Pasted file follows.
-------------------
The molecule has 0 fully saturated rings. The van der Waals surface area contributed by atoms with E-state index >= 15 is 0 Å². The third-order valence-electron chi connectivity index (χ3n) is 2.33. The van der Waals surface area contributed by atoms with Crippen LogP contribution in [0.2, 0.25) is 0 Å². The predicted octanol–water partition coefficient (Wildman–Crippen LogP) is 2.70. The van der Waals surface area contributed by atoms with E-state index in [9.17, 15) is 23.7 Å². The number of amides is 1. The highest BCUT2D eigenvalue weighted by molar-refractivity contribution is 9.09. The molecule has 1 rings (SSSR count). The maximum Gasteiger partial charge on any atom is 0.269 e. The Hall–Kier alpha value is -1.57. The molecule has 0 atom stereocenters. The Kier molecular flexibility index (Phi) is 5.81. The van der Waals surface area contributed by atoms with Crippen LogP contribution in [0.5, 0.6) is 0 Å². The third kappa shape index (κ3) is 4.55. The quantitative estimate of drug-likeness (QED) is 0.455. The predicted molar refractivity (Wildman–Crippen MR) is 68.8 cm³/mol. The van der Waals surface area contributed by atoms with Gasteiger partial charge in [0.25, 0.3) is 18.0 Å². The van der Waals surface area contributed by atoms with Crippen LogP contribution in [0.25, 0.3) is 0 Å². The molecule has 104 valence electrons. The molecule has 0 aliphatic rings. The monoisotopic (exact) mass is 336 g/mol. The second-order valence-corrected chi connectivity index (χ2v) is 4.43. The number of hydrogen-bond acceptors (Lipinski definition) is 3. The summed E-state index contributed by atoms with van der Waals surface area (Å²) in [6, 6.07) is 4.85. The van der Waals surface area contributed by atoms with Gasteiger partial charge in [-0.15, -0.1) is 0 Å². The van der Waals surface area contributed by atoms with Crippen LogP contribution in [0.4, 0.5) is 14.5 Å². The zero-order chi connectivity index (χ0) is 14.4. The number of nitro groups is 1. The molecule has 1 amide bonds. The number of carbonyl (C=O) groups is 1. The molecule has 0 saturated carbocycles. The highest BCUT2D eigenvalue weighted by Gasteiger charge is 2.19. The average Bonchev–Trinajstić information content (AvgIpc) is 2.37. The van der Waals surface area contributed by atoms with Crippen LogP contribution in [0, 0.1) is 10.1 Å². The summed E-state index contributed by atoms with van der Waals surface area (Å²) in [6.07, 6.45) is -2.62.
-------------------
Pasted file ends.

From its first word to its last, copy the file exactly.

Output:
The molecule has 0 fully saturated rings. The van der Waals surface area contributed by atoms with E-state index >= 15 is 0 Å². The third-order valence-electron chi connectivity index (χ3n) is 2.33. The van der Waals surface area contributed by atoms with Crippen LogP contribution in [0.2, 0.25) is 0 Å². The predicted octanol–water partition coefficient (Wildman–Crippen LogP) is 2.70. The van der Waals surface area contributed by atoms with E-state index in [9.17, 15) is 23.7 Å². The number of amides is 1. The highest BCUT2D eigenvalue weighted by molar-refractivity contribution is 9.09. The molecule has 1 rings (SSSR count). The maximum Gasteiger partial charge on any atom is 0.269 e. The Hall–Kier alpha value is -1.57. The molecule has 0 atom stereocenters. The Kier molecular flexibility index (Phi) is 5.81. The van der Waals surface area contributed by atoms with Crippen LogP contribution in [0.5, 0.6) is 0 Å². The third kappa shape index (κ3) is 4.55. The quantitative estimate of drug-likeness (QED) is 0.455. The predicted molar refractivity (Wildman–Crippen MR) is 68.8 cm³/mol. The van der Waals surface area contributed by atoms with Gasteiger partial charge in [0.25, 0.3) is 18.0 Å². The van der Waals surface area contributed by atoms with Crippen LogP contribution in [0.25, 0.3) is 0 Å². The molecule has 104 valence electrons. The molecule has 0 aliphatic rings. The monoisotopic (exact) mass is 336 g/mol. The second-order valence-corrected chi connectivity index (χ2v) is 4.43. The number of hydrogen-bond acceptors (Lipinski definition) is 3. The summed E-state index contributed by atoms with van der Waals surface area (Å²) in [6, 6.07) is 4.85. The van der Waals surface area contributed by atoms with Gasteiger partial charge in [-0.15, -0.1) is 0 Å². The van der Waals surface area contributed by atoms with Crippen LogP contribution in [0.4, 0.5) is 14.5 Å². The zero-order chi connectivity index (χ0) is 14.4. The number of nitro groups is 1. The molecule has 1 amide bonds. The number of carbonyl (C=O) groups is 1. The molecule has 0 saturated carbocycles. The highest BCUT2D eigenvalue weighted by Gasteiger charge is 2.19. The average Bonchev–Trinajstić information content (AvgIpc) is 2.37. The van der Waals surface area contributed by atoms with Crippen LogP contribution in [0, 0.1) is 10.1 Å². The summed E-state index contributed by atoms with van der Waals surface area (Å²) in [6.07, 6.45) is -2.62.